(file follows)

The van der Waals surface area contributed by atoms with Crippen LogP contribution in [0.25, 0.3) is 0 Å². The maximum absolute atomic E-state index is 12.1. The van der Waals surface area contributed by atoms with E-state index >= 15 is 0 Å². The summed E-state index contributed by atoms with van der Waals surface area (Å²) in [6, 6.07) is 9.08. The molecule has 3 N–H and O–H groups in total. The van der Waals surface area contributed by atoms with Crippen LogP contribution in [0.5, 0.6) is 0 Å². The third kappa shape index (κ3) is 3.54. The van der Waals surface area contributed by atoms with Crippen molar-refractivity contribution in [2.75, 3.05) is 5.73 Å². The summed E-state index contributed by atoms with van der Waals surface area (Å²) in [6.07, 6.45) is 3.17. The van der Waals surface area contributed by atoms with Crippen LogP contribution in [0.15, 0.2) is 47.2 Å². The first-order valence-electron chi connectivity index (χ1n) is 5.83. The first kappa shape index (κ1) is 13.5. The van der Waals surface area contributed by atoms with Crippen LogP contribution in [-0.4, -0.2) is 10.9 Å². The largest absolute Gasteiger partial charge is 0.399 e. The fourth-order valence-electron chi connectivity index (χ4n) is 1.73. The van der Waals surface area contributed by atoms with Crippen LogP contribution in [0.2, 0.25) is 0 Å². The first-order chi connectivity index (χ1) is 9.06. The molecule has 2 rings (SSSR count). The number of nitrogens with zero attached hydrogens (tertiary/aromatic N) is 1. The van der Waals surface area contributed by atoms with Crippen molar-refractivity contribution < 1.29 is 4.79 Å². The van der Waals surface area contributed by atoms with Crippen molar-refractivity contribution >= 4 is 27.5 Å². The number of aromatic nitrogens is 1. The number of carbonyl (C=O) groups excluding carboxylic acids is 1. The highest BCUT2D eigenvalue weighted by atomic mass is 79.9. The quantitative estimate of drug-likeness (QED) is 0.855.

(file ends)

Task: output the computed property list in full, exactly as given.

The van der Waals surface area contributed by atoms with Crippen LogP contribution in [0.25, 0.3) is 0 Å². The maximum absolute atomic E-state index is 12.1. The van der Waals surface area contributed by atoms with E-state index >= 15 is 0 Å². The summed E-state index contributed by atoms with van der Waals surface area (Å²) in [6, 6.07) is 9.08. The molecule has 3 N–H and O–H groups in total. The van der Waals surface area contributed by atoms with Crippen LogP contribution in [0.5, 0.6) is 0 Å². The third kappa shape index (κ3) is 3.54. The van der Waals surface area contributed by atoms with Crippen molar-refractivity contribution in [2.75, 3.05) is 5.73 Å². The summed E-state index contributed by atoms with van der Waals surface area (Å²) in [6.07, 6.45) is 3.17. The van der Waals surface area contributed by atoms with Crippen LogP contribution in [0.15, 0.2) is 47.2 Å². The first-order valence-electron chi connectivity index (χ1n) is 5.83. The first kappa shape index (κ1) is 13.5. The van der Waals surface area contributed by atoms with Crippen LogP contribution in [-0.4, -0.2) is 10.9 Å². The largest absolute Gasteiger partial charge is 0.399 e. The fourth-order valence-electron chi connectivity index (χ4n) is 1.73. The van der Waals surface area contributed by atoms with Crippen LogP contribution in [0.2, 0.25) is 0 Å². The first-order chi connectivity index (χ1) is 9.06. The molecule has 2 rings (SSSR count). The number of nitrogens with zero attached hydrogens (tertiary/aromatic N) is 1. The van der Waals surface area contributed by atoms with Crippen molar-refractivity contribution < 1.29 is 4.79 Å². The van der Waals surface area contributed by atoms with Crippen molar-refractivity contribution >= 4 is 27.5 Å². The number of aromatic nitrogens is 1. The number of carbonyl (C=O) groups excluding carboxylic acids is 1. The highest BCUT2D eigenvalue weighted by atomic mass is 79.9. The quantitative estimate of drug-likeness (QED) is 0.855.